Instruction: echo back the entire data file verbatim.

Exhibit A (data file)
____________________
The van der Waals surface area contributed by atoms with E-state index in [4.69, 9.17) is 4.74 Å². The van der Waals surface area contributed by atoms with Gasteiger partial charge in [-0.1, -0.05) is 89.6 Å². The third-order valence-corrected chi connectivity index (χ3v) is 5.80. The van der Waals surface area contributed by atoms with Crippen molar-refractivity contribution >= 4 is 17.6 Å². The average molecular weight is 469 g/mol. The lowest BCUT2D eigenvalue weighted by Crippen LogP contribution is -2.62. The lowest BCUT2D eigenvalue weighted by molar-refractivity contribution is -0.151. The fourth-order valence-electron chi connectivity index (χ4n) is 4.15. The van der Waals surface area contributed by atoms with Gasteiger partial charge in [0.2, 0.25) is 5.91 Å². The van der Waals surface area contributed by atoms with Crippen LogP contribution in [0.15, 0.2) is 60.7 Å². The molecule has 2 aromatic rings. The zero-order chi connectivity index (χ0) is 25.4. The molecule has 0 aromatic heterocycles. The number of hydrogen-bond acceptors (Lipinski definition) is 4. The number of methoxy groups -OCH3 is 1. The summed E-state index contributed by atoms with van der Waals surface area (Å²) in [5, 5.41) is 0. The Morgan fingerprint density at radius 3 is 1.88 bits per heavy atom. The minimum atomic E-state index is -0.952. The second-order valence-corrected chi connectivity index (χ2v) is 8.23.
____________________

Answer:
The van der Waals surface area contributed by atoms with E-state index in [4.69, 9.17) is 4.74 Å². The van der Waals surface area contributed by atoms with Gasteiger partial charge in [-0.1, -0.05) is 89.6 Å². The third-order valence-corrected chi connectivity index (χ3v) is 5.80. The van der Waals surface area contributed by atoms with Crippen molar-refractivity contribution >= 4 is 17.6 Å². The average molecular weight is 469 g/mol. The lowest BCUT2D eigenvalue weighted by Crippen LogP contribution is -2.62. The lowest BCUT2D eigenvalue weighted by molar-refractivity contribution is -0.151. The fourth-order valence-electron chi connectivity index (χ4n) is 4.15. The van der Waals surface area contributed by atoms with Gasteiger partial charge in [0.2, 0.25) is 5.91 Å². The van der Waals surface area contributed by atoms with Crippen LogP contribution in [0.15, 0.2) is 60.7 Å². The molecule has 2 aromatic rings. The zero-order chi connectivity index (χ0) is 25.4. The molecule has 0 aromatic heterocycles. The number of hydrogen-bond acceptors (Lipinski definition) is 4. The number of methoxy groups -OCH3 is 1. The summed E-state index contributed by atoms with van der Waals surface area (Å²) in [5, 5.41) is 0. The Morgan fingerprint density at radius 3 is 1.88 bits per heavy atom. The minimum atomic E-state index is -0.952. The second-order valence-corrected chi connectivity index (χ2v) is 8.23.